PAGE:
An outright elimination of intermediary liability would result in an Internet that was either anarchic or sterile. If providers could not moderate content, many would simply adopt an “anything goes” attitude and allow for any otherwise legal content. With the ability to post being essentially free and easy to automate, this would result in public forums being clogged by commercial messages, many of them fraudulent or suspect in nature. (This happened with Usenet in the 1990s.) An unregulated Internet also would have to allow nearly unlimited amounts of sexually explicit material, racial prejudice, and extreme views, which are legal but undesirable in many or all contexts. Only by strictly moderating content—reducing public Internet forums to the equivalent of a print newspaper’s letters-to-the-editor page—could publishers hope to keep up. This would render the platforms’ current business models impossible. YouTube, for example, adds 500 hours of content every minute of every day. There is no plausible way to watch all of this while keeping the platform open and free to use. A “free speech” standard alone would end up limiting speech.
The prospect of setting clear standards for platforms and providing them with liability protection only when those standards are met is more attractive in some quarters, but would be equally problematic in practice. Indeed, 2018’s anti-sex trafficking FOSTA-SESTA law has done this in a small way already by carving websites that might facilitate human trafficking out of 230 protections. Doubling down on a similar approach—requiring platforms to engage in other conduct politicians desire in order to “earn” intermediary liability—is likely to be equally problematic. Even if initial standards seemed reasonable, it’s easy to imagine left-wing groups demanding broad “hate speech” regulations that bar expression of orthodox religious views on topics of sexuality and political figures of all stripes trying to use various measures to reward friends and punish enemies. Broad efforts might be struck down by courts, but uncertainty alone would chill free expression.
Of course, none of this answer a question at the top of many people’s lists: Are current content-moderation policies biased against conservatives? Author and talk-radio host Dennis Prager sued Alphabet after a handful of his PragerU videos were demonetized or restricted to adult viewers for violating content policies. (Merely “demonetized” content is not itself removed and may continue to link to a content producer’s monetized offerings.) He lost that suit. Likewise, Donald Trump has claimed that Google rigs search results against him, although he has not provided evidence that is happening or explain exactly what is rigged. But the overwhelming bulk of the evidence indicates the main considerations are commercial, not ideological. In any case, if the major tech platforms are set on censoring conservatives, they are failing dismally. While Prager’s lawsuit against the company went forward, YouTube generated more than one billion hits for PragerU’s videos (and more than 3.5 billion as of mid-2020). PragerU was also able to post videos attacking YouTube for censorship and explaining PragerU’s point of view on the issues.
The best way to ensure a free Internet is to have one: to allow owners of private platforms to enforce the standards they deem fit on their private electronic property. The regime created by Section 230, in the main, optimizes content regulation in a way that benefits almost everyone. Doing away with supposed “censorship” would make things worse and restrict freedom of expression.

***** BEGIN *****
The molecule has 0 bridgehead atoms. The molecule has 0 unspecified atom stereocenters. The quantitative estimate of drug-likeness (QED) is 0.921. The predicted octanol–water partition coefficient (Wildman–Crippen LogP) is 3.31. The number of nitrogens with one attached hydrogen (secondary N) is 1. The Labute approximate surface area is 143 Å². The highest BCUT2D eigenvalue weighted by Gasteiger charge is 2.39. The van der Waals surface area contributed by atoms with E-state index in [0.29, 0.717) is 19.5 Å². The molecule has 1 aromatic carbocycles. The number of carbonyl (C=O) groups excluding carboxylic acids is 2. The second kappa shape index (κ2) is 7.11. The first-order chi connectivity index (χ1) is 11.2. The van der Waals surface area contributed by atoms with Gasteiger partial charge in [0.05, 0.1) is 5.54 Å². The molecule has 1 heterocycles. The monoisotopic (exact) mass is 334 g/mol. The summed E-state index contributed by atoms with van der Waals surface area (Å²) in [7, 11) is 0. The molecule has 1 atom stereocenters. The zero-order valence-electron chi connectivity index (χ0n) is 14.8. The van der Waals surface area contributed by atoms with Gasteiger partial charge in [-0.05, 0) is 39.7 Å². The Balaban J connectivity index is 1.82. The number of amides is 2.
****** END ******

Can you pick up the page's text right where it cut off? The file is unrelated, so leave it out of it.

Disinformation and Custody of Information: The Major Issues
Even if platforms manage to regulate in a prudent fashion, disinformation will still creep in. Unlike “censorship” by the platforms, the amount of inaccurate and misleading information circulating online should be considered disturbing. During the 2016 election campaign, U.S. intelligence—as well as subsequent investigations by both houses of Congress—concluded that Russia aimed to influence the election against Hillary Clinton and in favor of Donald Trump. Ample evidence also exists that Russians associated with the Internet Research Agency (the “troll farm”), GRU (military intelligence), and SVR (civilian intelligence) also engaged in a variety of potentially disruptive conduct including hacking attacks on voter-registration systems. China has launched similar disinformation campaigns, most prominently a 2020 effort (taken down by Twitter) to create thousands of fake accounts to push Beijing’s side regarding ongoing protests in Hong Kong. Other sites like Alex Jones’s Infowars (nominally conservative) and the Palmer Report (nominally progressive) don’t have any obvious foreign connections and mix factual information with conspiracy theories, exaggerations, and falsehoods. And some ongoing Internet memes, such as the QAnon conspiracy theory popular on the far right, have gained influence.
The impact of all of this is hard to measure and may not always be large. The Internet Research Agency had a budget of $1.25 million a month, much of it devoted to things other than the American election, at a time when the Clinton campaign and its associated super PACs spent about $100 million a month. Alex Jones’s broadcast audience topped out at fewer than 1.5 million, about the same as Fox’s Lego Master reality show, and fell to less than half that after major platforms dropped him. Measuring the impacts of these things is difficult, and formal efforts to do so have typically found they were modest.
Even if hard to quantify, however, disinformation can still rightly be considered a problem. Small increases in the number of people taken in by disinformation about vaccination have resulted in outbreaks of almost-extinct diseases like measles. A few people voting differently than they would have or staying home based on falsehoods can swing an election between political leaders who pursue diametrically opposed public policies. Even if most efforts at disinformation campaigns fail, they cannot be good. As Judy Estrin and Sam Gill write in Washington Monthly, the problem can be considered similar to pollution: something that isn’t desirable to ban altogether, but is certainly harmful if too much is allowed: